The book draws an intriguing contrast between innovative characterization and common fantasy themes. Many of the scenes take place in a large city called the Agriont, a sort of late medieval fortress mixed with budding mercantilist berg. The ruling oligarchy and military vie for power while trying to simultaneously prepare for an invasion from the north. Jezal, a slacker of an army officer from a wealthy family, prepares for a fencing contest against a hardened champion while trying his best to ignore more serious political realities. Unsure of his odds, he detests his training and trainer, and remotely fears what an actual war will mean for his future. He develops some redeeming qualities when, against his better judgment, he finds himself falling in love with his commanding officer’s sister, Ardee West. Ardee is herself an exiled peasant who resents her dependence on her brother’s station for survival. Abused and powerless, she knows the limits of her option too well. Though a somewhat minor character effaced by most reviewers, she earns interest by well-sketched frustration and attempts to maintain her own a quiet yet gritty brand of bravery. Her self-destructive habits reflect an internal turmoil over how to confront her situation head-on without empowering her with some kind of ridiculous deus ex machina, oh-just-cast-a-spell or draw-a-sword solution. It is this type of real decision making set within a fantasy context that revives the aforementioned feeling of merciless fate one got in the early installments of A Song of Ice and Fire. The relationship between Ardee and Jezal, along with the build-up to the duel, becomes one of the book’s main story arcs and vehicles for developing the characters in the Agriont. Sand dan Glokta, another character who earns the reader’s sympathy very gradually, is a former POW turned torturer, who suffers constantly from his former wounds and present knowledge that helping the city’s ruling oligarchy is to paint oneself into a corner with a bucket of blood. Through these characters’ points of view we enjoy the unfolding tragedy of what amounts to a medieval dystopia about to devour itself.

As these events are taking place, another pair of story arcs, one in the frozen north, another in the desert south, begin to creep toward center stage. Logen Ninefingers, a reluctant northern warrior and former servant of a sadistic king, fights to survive as the leader of a troop of rogue bandits. A kind of Conan-meets-Robin-Hood figure, he regrets serving the cruel and instead enlists in the service of Bayaz, a merlin-like wizard who is returning to attempt to restore some balance to the lands. As close to ‘forces of good’ as the novel gets, Logen and Bayaz carry their rough ethics south to the Agriont and reveal a connection to the world’s rich history and mythology which allows them to make a bid to possibly thwart the dystopian oligarchy.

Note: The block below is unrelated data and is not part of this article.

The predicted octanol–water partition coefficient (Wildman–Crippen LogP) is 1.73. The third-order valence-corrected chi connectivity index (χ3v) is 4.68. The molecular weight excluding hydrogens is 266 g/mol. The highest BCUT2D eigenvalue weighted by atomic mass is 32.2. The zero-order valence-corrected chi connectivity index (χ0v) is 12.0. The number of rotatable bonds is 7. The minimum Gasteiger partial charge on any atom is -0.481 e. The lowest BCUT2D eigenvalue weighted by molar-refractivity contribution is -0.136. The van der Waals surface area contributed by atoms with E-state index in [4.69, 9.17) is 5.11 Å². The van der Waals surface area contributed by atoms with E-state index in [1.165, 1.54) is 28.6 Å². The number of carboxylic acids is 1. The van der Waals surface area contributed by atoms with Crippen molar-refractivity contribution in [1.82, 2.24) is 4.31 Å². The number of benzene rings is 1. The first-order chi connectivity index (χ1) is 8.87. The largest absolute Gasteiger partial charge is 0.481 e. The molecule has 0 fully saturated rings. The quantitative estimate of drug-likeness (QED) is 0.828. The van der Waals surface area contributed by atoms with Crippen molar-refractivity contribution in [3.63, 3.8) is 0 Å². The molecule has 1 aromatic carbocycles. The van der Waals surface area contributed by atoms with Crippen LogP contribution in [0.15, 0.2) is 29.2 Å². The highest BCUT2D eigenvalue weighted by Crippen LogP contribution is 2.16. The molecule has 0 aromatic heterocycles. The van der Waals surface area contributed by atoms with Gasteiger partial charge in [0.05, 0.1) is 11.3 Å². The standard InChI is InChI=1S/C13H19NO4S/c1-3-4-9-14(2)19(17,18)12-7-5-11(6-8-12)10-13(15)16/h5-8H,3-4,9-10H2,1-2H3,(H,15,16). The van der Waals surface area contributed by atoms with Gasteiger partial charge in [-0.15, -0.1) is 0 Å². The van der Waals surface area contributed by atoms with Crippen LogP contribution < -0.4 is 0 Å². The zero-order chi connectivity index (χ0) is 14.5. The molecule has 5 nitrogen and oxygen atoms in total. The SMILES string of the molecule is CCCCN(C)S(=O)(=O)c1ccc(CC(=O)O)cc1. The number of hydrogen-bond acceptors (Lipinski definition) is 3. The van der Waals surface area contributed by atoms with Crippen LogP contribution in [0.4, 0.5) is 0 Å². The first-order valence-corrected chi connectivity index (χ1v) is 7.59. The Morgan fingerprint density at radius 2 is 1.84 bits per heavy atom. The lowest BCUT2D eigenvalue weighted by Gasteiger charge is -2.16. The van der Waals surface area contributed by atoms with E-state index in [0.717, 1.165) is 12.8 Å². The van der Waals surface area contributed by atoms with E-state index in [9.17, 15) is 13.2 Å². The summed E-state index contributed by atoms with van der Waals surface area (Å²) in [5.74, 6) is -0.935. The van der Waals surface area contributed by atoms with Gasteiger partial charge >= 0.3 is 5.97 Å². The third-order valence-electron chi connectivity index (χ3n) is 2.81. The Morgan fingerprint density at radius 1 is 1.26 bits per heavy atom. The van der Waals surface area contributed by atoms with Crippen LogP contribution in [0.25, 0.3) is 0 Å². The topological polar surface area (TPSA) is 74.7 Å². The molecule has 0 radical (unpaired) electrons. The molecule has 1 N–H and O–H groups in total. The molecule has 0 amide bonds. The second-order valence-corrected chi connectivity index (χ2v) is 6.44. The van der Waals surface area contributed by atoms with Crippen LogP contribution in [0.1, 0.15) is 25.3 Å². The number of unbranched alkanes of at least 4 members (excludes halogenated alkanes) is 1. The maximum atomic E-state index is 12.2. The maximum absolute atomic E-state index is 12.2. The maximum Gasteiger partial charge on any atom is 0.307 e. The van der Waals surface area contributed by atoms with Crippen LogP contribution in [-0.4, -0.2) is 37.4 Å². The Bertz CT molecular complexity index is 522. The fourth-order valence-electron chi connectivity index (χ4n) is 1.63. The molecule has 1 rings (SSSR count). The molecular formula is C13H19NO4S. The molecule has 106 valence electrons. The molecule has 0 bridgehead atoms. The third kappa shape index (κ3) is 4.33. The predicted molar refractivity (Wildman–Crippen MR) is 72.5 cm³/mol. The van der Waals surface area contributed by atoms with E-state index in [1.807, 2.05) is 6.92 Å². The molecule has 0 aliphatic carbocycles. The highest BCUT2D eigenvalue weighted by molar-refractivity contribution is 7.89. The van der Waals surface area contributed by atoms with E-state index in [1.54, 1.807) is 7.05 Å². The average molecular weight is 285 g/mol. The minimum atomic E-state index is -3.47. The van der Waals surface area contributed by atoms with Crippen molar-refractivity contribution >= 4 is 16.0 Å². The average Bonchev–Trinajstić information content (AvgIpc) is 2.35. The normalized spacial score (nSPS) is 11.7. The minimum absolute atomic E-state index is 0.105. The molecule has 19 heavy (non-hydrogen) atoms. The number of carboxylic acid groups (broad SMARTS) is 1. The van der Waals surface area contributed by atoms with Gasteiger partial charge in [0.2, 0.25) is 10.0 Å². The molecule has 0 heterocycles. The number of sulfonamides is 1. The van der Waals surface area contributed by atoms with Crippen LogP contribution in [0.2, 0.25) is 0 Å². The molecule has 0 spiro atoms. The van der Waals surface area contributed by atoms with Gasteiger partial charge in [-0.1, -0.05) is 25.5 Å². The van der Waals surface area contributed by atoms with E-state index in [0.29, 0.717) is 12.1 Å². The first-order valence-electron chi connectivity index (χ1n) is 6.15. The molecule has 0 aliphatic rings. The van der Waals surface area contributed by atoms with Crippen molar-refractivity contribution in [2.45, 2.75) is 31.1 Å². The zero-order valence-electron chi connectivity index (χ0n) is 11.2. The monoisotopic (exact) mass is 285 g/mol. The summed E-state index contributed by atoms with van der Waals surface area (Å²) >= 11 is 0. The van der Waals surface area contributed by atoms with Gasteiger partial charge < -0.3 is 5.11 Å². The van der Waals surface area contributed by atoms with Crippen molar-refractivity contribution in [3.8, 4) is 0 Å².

The novel contains many other worthy characters, as well as many other worthy subplots. Suffice it to say that the outcome of Jezal’s duel and love interest, as well as the outcomes of Logen’s and Bayaz’s quests, do not hinge simply on whether they live or die. Without spoiling the duel’s outcome entirely here, I will only say that the well-sketched resolution might have one reviewing the meaning of the word ‘Pyrrhic’. While I grant that the action sequences might be a little slow for some readers, overall, The Blade Itself offers enough originality and insight to make it a welcome addition to the ranks of high-quality ‘adult’ fantasy, with the especially impressive quality of not relying on simplistic kill-or-be-killed outcomes.


Even as a kid who liked sci-fi and grew up when the original Star Wars movies came out, I was only ever a moderate fan. The closest I came to excitement was when I was seven years old and saw the first episode (which in the story’s chronology is the fourth). The swaggering Han Solo was my favorite character, but I liked Luke, too, and all the excitement the movie had to offer.

When The Empire Strikes Back came out, I was a little older. I was starting to get to where I could appreciate the story’s darkness, though was borderline with the episode’s ending. I didn’t like that my favorite character had been frozen, and wasn’t sure how I felt about the Empire having won the day. I also had not yet adopted an understanding of In Medias Res when it came to narrative, the importance of how to use and perceive events starting (and arguably and in this case ending) in the middle of things. I also disliked the New-Agey aspects of this installment, the events going on with Yoda and Luke on Dagobah. I didn’t understand why everybody was going around quoting Yoda. He was just a little green guy that I didn’t realize teleported from the future to escape being a character in Harry Potter. You can’t blame him, and yet I wasn’t feeling the Force mumbo-jumbo. Still, I liked the straight up battles and remained a fan of the series, though with less enthusiasm than when I was seven.